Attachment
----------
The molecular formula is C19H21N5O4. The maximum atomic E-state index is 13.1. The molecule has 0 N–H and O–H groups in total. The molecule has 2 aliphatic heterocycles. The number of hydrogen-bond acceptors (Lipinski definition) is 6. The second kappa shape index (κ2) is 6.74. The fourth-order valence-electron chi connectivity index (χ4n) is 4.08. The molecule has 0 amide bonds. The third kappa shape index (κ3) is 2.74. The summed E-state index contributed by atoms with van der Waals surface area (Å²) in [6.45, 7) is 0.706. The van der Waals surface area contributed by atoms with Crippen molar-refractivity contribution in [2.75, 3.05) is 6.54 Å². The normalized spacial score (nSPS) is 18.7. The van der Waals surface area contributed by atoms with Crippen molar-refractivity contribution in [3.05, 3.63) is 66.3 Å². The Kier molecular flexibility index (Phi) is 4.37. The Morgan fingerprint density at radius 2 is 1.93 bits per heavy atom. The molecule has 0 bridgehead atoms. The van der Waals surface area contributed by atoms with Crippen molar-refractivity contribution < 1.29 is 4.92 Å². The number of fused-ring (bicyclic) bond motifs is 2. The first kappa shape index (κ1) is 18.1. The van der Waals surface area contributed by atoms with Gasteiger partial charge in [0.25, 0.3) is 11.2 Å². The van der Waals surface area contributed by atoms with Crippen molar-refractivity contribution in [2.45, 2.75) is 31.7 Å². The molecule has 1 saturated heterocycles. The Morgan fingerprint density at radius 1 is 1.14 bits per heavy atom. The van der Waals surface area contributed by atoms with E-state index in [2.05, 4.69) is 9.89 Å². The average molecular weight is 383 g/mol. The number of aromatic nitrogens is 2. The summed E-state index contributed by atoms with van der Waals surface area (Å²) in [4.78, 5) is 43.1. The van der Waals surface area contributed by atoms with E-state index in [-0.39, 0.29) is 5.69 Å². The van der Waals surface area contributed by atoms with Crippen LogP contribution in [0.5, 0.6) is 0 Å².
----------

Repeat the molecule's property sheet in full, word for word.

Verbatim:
The molecular formula is C19H21N5O4. The maximum atomic E-state index is 13.1. The molecule has 0 N–H and O–H groups in total. The molecule has 2 aliphatic heterocycles. The number of hydrogen-bond acceptors (Lipinski definition) is 6. The second kappa shape index (κ2) is 6.74. The fourth-order valence-electron chi connectivity index (χ4n) is 4.08. The molecule has 0 amide bonds. The third kappa shape index (κ3) is 2.74. The summed E-state index contributed by atoms with van der Waals surface area (Å²) in [6.45, 7) is 0.706. The van der Waals surface area contributed by atoms with Crippen molar-refractivity contribution in [2.75, 3.05) is 6.54 Å². The normalized spacial score (nSPS) is 18.7. The van der Waals surface area contributed by atoms with Crippen molar-refractivity contribution in [3.05, 3.63) is 66.3 Å². The Kier molecular flexibility index (Phi) is 4.37. The Morgan fingerprint density at radius 2 is 1.93 bits per heavy atom. The molecule has 0 bridgehead atoms. The van der Waals surface area contributed by atoms with Crippen molar-refractivity contribution < 1.29 is 4.92 Å². The number of fused-ring (bicyclic) bond motifs is 2. The first kappa shape index (κ1) is 18.1. The van der Waals surface area contributed by atoms with Gasteiger partial charge in [0.25, 0.3) is 11.2 Å². The van der Waals surface area contributed by atoms with Crippen molar-refractivity contribution in [2.45, 2.75) is 31.7 Å². The molecule has 1 saturated heterocycles. The Morgan fingerprint density at radius 1 is 1.14 bits per heavy atom. The van der Waals surface area contributed by atoms with E-state index in [2.05, 4.69) is 9.89 Å². The average molecular weight is 383 g/mol. The number of aromatic nitrogens is 2. The summed E-state index contributed by atoms with van der Waals surface area (Å²) in [4.78, 5) is 43.1. The van der Waals surface area contributed by atoms with E-state index in [-0.39, 0.29) is 5.69 Å². The van der Waals surface area contributed by atoms with Crippen LogP contribution in [0.5, 0.6) is 0 Å².